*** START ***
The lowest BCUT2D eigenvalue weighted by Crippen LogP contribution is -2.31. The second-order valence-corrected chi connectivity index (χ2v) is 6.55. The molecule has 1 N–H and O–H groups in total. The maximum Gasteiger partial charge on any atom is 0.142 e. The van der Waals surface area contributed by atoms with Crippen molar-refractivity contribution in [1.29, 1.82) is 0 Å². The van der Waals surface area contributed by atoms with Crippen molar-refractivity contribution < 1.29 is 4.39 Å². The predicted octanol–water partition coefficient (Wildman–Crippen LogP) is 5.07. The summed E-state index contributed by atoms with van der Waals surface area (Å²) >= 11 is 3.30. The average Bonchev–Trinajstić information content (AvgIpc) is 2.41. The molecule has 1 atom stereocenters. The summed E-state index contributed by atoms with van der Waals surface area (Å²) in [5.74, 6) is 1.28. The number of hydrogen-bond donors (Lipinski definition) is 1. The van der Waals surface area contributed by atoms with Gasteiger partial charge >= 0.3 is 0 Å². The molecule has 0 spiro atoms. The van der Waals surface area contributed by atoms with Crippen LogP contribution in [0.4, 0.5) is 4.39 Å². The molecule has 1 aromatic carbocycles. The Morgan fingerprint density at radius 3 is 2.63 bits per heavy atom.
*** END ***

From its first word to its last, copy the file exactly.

The lowest BCUT2D eigenvalue weighted by Crippen LogP contribution is -2.31. The second-order valence-corrected chi connectivity index (χ2v) is 6.55. The molecule has 1 N–H and O–H groups in total. The maximum Gasteiger partial charge on any atom is 0.142 e. The van der Waals surface area contributed by atoms with Crippen molar-refractivity contribution in [1.29, 1.82) is 0 Å². The van der Waals surface area contributed by atoms with Crippen molar-refractivity contribution < 1.29 is 4.39 Å². The predicted octanol–water partition coefficient (Wildman–Crippen LogP) is 5.07. The summed E-state index contributed by atoms with van der Waals surface area (Å²) >= 11 is 3.30. The average Bonchev–Trinajstić information content (AvgIpc) is 2.41. The molecule has 1 atom stereocenters. The summed E-state index contributed by atoms with van der Waals surface area (Å²) in [5.74, 6) is 1.28. The number of hydrogen-bond donors (Lipinski definition) is 1. The van der Waals surface area contributed by atoms with Gasteiger partial charge >= 0.3 is 0 Å². The molecule has 0 spiro atoms. The van der Waals surface area contributed by atoms with Crippen LogP contribution in [0.4, 0.5) is 4.39 Å². The molecule has 1 aromatic carbocycles. The Morgan fingerprint density at radius 3 is 2.63 bits per heavy atom.